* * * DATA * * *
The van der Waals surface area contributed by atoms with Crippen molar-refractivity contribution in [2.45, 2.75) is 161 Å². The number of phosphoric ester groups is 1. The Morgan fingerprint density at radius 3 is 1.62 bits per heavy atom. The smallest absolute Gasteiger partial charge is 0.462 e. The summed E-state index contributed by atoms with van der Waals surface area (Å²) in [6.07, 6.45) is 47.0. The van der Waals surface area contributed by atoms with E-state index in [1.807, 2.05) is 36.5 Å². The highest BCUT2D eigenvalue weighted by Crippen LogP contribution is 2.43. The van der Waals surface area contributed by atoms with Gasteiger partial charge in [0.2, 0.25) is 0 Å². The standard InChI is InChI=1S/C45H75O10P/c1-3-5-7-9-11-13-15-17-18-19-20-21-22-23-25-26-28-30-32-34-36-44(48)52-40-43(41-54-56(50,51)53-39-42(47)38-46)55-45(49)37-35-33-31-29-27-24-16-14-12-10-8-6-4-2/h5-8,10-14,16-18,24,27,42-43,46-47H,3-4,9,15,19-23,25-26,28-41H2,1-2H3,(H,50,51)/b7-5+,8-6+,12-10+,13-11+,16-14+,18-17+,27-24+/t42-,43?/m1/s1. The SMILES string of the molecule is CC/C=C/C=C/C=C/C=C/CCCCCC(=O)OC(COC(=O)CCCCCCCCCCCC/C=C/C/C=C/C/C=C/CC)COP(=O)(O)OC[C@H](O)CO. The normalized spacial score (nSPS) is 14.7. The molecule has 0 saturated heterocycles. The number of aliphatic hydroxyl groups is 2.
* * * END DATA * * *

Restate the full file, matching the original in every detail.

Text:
The van der Waals surface area contributed by atoms with Crippen molar-refractivity contribution in [2.45, 2.75) is 161 Å². The number of phosphoric ester groups is 1. The Morgan fingerprint density at radius 3 is 1.62 bits per heavy atom. The smallest absolute Gasteiger partial charge is 0.462 e. The summed E-state index contributed by atoms with van der Waals surface area (Å²) in [6.07, 6.45) is 47.0. The van der Waals surface area contributed by atoms with E-state index in [1.807, 2.05) is 36.5 Å². The highest BCUT2D eigenvalue weighted by Crippen LogP contribution is 2.43. The van der Waals surface area contributed by atoms with Gasteiger partial charge in [0.2, 0.25) is 0 Å². The standard InChI is InChI=1S/C45H75O10P/c1-3-5-7-9-11-13-15-17-18-19-20-21-22-23-25-26-28-30-32-34-36-44(48)52-40-43(41-54-56(50,51)53-39-42(47)38-46)55-45(49)37-35-33-31-29-27-24-16-14-12-10-8-6-4-2/h5-8,10-14,16-18,24,27,42-43,46-47H,3-4,9,15,19-23,25-26,28-41H2,1-2H3,(H,50,51)/b7-5+,8-6+,12-10+,13-11+,16-14+,18-17+,27-24+/t42-,43?/m1/s1. The SMILES string of the molecule is CC/C=C/C=C/C=C/C=C/CCCCCC(=O)OC(COC(=O)CCCCCCCCCCCC/C=C/C/C=C/C/C=C/CC)COP(=O)(O)OC[C@H](O)CO. The normalized spacial score (nSPS) is 14.7. The molecule has 0 saturated heterocycles. The number of aliphatic hydroxyl groups is 2.